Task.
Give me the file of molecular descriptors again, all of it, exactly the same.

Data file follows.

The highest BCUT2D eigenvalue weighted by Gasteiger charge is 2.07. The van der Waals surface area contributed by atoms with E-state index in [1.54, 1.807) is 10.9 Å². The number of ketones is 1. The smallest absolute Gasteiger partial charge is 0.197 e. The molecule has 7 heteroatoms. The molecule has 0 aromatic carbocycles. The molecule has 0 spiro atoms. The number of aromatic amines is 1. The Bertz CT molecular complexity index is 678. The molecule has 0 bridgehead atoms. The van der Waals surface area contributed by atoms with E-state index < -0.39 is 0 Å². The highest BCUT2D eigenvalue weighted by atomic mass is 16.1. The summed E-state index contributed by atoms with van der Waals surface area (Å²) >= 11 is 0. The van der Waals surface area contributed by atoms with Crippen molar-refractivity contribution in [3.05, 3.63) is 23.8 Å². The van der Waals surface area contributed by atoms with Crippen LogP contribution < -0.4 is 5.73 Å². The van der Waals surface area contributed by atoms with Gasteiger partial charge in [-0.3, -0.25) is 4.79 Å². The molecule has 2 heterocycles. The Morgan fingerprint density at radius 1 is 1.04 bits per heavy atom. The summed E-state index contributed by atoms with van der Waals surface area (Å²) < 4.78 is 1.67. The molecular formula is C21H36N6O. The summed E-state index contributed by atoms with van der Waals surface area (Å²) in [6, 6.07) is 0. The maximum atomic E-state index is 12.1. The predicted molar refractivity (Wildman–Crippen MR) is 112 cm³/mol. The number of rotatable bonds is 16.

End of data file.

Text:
The highest BCUT2D eigenvalue weighted by Gasteiger charge is 2.07. The van der Waals surface area contributed by atoms with E-state index in [1.54, 1.807) is 10.9 Å². The number of ketones is 1. The smallest absolute Gasteiger partial charge is 0.197 e. The molecule has 7 heteroatoms. The molecule has 0 aromatic carbocycles. The molecule has 0 spiro atoms. The number of aromatic amines is 1. The Bertz CT molecular complexity index is 678. The molecule has 0 bridgehead atoms. The van der Waals surface area contributed by atoms with E-state index < -0.39 is 0 Å². The highest BCUT2D eigenvalue weighted by atomic mass is 16.1. The summed E-state index contributed by atoms with van der Waals surface area (Å²) >= 11 is 0. The van der Waals surface area contributed by atoms with Crippen molar-refractivity contribution in [3.05, 3.63) is 23.8 Å². The van der Waals surface area contributed by atoms with Crippen LogP contribution < -0.4 is 5.73 Å². The van der Waals surface area contributed by atoms with Gasteiger partial charge in [-0.3, -0.25) is 4.79 Å². The molecule has 2 heterocycles. The Morgan fingerprint density at radius 1 is 1.04 bits per heavy atom. The summed E-state index contributed by atoms with van der Waals surface area (Å²) < 4.78 is 1.67. The molecular formula is C21H36N6O. The summed E-state index contributed by atoms with van der Waals surface area (Å²) in [6, 6.07) is 0. The maximum atomic E-state index is 12.1. The predicted molar refractivity (Wildman–Crippen MR) is 112 cm³/mol. The number of rotatable bonds is 16.